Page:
The High Court considered that the evidence showed that it was inappropriate to switch a patient on a protease inhibitor such as Kaletra® to another kind of agent and that care had to be taken before switching any medicine. Yet, other evidence also indicated that switching within categories of protease inhibitors was a possible alternative. Further evidence suggested that switching should only take place when it was clinically appropriate. However, the claimant had failed, in the High Court's view, to provide evidence to indicate what share of total purchases of Kaletra® in the UK came into this category nor was there any evidence on the share of total purchases of Kaletra® in the UK accounted for by new or existing patients. Without at least some information, it therefore seemed impossible to argue that a small but significant increase in the price of Kaletra® would not cause a sufficient degree of switching to one of the other protease inhibitors, such that this increase would not be profitable for the defendant.

The High Court also noted that there was no question that those patients that depended on Kaletra® as a truly life saving therapy and for whom no suitable alternative existed, of being denied supplies of their medicine. The defendant had made it clear all along that it would continue to supply the claimant with its requirements for its UK homecare business. However, on the facts, there was no real prospect of the particular ritonavir based protease inhibitor that is Kaletra® constituting a relevant product market by itself. There was, therefore, no serious question to be tried on the issue of dominance and the application fell to be dismissed.

The High Court nonetheless decided to address the issue of abuse for completeness and reminded that the refusal to supply by a dominant undertaking may, but will not necessarily, constitute an abuse of that dominant position. Qualified or conditional refusal, as in the present case, may also be abusive. Accordingly, refusal by an undertaking to meet orders of an existing customer constitutes abuse where, without objective justification, that conduct is liable to eliminate a trading party as a competitor. Similarly, a dominant undertaking cannot discontinue supplies to a long-standing customer who abides by regular commercial practice if the orders placed by that customer are in no way out of the ordinary.

The High Court referred in this respect to the Lelos ruling (Joined Cases C-468/06 to C-478/06, Sot. Lelos v GlaxosmithKline [2008] ECR I-7139), holding that Article 102 TFEU has never obliged a supplier to adopt a particular manner of distribution of its own products. In Lelos, the dominant undertaking actively supplied wholesalers in Greece but restricted volumes of supplies in order to limit their parallel exports to other Member States. Here, the defendant's policy was not to supply wholesalers in the UK at all. According to the High Court, if an undertaking supplies a customer on the basis that the supply is for retail sale and has a policy of not supplying wholesalers, the fact that, unknown to the supplier, its customer is reselling some of those products on the wholesale market does not mean that the customer's orders for the purpose of wholesale constitute "ordinary orders" or mean that the undertaking cannot adhere to its policy and practice of not supplying wholesalers once it finds out what has been going on. It is not necessary to show that the customer has been deceitful. However, the High Court did consider that the claimant's conduct had been disingenuous and did not constitute "regular commercial practice" (i.e., orders out of the ordinary in terms of quantity). The fact that some or all of the claimant's wholesale requirements were for parallel export trade could not make the defendant's conduct abusive either. Therefore, on these grounds, the High Court concluded there was, on the facts, no real prospect that the claimant could succeed in showing that if the defendant was in a dominant position, its conduct was abusive.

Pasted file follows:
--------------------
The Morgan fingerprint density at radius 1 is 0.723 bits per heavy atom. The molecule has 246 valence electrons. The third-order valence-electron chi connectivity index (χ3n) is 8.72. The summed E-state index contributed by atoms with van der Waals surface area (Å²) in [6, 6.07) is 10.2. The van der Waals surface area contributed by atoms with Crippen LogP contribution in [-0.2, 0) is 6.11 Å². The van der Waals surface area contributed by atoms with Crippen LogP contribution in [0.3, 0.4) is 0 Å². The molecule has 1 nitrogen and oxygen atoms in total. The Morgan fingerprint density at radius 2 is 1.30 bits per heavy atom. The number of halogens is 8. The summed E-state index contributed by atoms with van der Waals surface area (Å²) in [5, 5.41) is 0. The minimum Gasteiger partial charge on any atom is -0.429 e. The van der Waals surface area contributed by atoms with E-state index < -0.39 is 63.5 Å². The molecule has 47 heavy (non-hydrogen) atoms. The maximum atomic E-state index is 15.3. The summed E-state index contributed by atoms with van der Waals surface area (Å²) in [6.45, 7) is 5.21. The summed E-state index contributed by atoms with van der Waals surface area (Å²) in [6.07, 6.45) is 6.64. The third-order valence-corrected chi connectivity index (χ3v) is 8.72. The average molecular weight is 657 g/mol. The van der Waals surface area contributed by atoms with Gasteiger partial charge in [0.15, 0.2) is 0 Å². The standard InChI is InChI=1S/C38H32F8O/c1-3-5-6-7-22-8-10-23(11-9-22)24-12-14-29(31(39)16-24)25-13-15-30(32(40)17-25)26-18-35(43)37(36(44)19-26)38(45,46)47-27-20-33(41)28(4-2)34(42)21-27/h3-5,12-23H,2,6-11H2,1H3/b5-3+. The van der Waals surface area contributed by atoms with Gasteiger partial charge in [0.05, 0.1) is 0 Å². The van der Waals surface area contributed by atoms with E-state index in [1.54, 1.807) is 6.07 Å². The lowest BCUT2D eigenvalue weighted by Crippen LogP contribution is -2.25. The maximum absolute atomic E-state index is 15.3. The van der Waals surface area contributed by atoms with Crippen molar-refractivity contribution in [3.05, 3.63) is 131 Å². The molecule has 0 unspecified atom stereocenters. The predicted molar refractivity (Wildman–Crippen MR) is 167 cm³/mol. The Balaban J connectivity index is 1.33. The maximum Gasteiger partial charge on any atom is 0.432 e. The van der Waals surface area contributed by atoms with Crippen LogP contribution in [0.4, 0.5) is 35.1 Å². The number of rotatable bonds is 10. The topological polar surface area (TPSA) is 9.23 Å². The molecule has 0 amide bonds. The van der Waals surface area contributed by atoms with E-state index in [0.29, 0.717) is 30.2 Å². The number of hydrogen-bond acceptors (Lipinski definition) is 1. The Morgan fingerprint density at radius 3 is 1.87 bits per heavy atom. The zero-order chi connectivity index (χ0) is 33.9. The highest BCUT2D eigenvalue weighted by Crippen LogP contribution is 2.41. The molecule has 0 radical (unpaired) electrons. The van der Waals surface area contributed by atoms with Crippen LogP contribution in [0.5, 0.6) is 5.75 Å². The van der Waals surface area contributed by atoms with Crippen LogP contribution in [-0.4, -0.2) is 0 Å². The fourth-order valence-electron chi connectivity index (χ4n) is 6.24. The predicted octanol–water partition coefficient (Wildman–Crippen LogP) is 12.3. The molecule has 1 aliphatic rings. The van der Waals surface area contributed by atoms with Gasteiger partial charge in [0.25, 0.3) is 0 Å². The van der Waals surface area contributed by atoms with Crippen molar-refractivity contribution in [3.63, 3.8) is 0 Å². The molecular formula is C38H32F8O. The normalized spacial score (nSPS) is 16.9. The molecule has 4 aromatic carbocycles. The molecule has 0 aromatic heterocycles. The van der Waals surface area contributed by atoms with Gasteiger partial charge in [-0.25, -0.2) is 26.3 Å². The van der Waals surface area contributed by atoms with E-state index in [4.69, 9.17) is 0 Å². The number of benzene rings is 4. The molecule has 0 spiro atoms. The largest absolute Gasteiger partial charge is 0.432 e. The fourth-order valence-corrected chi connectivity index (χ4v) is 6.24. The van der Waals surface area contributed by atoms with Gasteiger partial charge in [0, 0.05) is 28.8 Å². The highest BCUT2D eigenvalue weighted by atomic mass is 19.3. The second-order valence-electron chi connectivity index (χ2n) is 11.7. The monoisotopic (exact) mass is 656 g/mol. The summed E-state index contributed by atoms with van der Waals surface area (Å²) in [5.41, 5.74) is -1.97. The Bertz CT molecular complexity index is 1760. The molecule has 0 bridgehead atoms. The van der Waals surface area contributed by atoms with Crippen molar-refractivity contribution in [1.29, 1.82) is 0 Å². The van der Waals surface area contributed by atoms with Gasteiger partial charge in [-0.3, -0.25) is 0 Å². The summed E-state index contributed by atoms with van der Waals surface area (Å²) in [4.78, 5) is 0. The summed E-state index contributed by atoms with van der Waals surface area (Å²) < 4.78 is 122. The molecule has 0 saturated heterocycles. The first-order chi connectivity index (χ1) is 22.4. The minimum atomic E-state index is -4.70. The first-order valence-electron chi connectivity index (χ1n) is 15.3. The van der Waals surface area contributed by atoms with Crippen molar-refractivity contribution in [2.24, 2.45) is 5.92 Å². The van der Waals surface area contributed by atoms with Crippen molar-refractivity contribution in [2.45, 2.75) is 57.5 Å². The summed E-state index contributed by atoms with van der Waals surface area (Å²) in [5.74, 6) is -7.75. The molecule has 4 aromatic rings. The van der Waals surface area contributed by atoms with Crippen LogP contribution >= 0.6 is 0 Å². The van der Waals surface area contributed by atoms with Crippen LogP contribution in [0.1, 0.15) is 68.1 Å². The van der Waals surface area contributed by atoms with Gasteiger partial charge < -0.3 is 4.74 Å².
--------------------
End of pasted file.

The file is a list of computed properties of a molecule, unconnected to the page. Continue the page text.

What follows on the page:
For all the above reasons, the High Court dismissed the application for interim relief.

The content of this article is intended to provide a general guide to the subject matter. Specialist advice should be sought about your specific circumstances.